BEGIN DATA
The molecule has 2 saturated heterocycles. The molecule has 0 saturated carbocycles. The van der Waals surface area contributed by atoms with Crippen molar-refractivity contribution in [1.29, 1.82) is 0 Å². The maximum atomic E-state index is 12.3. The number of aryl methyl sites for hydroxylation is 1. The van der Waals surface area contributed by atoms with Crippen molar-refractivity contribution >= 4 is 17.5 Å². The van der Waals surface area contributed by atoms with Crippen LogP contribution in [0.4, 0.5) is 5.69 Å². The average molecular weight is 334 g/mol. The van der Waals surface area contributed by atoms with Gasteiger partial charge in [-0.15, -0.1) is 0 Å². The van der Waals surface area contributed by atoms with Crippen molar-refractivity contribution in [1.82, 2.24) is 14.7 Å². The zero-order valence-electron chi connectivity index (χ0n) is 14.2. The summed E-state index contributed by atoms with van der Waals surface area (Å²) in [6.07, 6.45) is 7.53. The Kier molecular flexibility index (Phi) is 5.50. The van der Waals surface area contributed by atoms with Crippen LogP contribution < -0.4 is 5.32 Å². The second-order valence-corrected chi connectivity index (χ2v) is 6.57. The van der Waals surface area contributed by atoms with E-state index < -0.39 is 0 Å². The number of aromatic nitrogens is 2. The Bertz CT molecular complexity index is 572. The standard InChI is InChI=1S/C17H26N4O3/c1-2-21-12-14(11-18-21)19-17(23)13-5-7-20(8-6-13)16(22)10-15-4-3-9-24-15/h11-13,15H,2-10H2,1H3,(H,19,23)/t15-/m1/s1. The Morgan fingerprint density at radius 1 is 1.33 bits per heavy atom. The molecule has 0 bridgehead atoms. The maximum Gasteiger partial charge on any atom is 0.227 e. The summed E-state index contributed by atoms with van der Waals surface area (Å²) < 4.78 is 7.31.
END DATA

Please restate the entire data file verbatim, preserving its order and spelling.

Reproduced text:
The molecule has 2 saturated heterocycles. The molecule has 0 saturated carbocycles. The van der Waals surface area contributed by atoms with Crippen molar-refractivity contribution in [1.29, 1.82) is 0 Å². The maximum atomic E-state index is 12.3. The number of aryl methyl sites for hydroxylation is 1. The van der Waals surface area contributed by atoms with Crippen molar-refractivity contribution >= 4 is 17.5 Å². The van der Waals surface area contributed by atoms with Crippen LogP contribution in [0.4, 0.5) is 5.69 Å². The average molecular weight is 334 g/mol. The van der Waals surface area contributed by atoms with Gasteiger partial charge in [-0.15, -0.1) is 0 Å². The van der Waals surface area contributed by atoms with Crippen molar-refractivity contribution in [1.82, 2.24) is 14.7 Å². The zero-order valence-electron chi connectivity index (χ0n) is 14.2. The summed E-state index contributed by atoms with van der Waals surface area (Å²) in [6.07, 6.45) is 7.53. The Kier molecular flexibility index (Phi) is 5.50. The van der Waals surface area contributed by atoms with Crippen LogP contribution < -0.4 is 5.32 Å². The second-order valence-corrected chi connectivity index (χ2v) is 6.57. The van der Waals surface area contributed by atoms with E-state index < -0.39 is 0 Å². The number of aromatic nitrogens is 2. The Bertz CT molecular complexity index is 572. The standard InChI is InChI=1S/C17H26N4O3/c1-2-21-12-14(11-18-21)19-17(23)13-5-7-20(8-6-13)16(22)10-15-4-3-9-24-15/h11-13,15H,2-10H2,1H3,(H,19,23)/t15-/m1/s1. The Morgan fingerprint density at radius 1 is 1.33 bits per heavy atom. The molecule has 0 bridgehead atoms. The maximum Gasteiger partial charge on any atom is 0.227 e. The summed E-state index contributed by atoms with van der Waals surface area (Å²) < 4.78 is 7.31.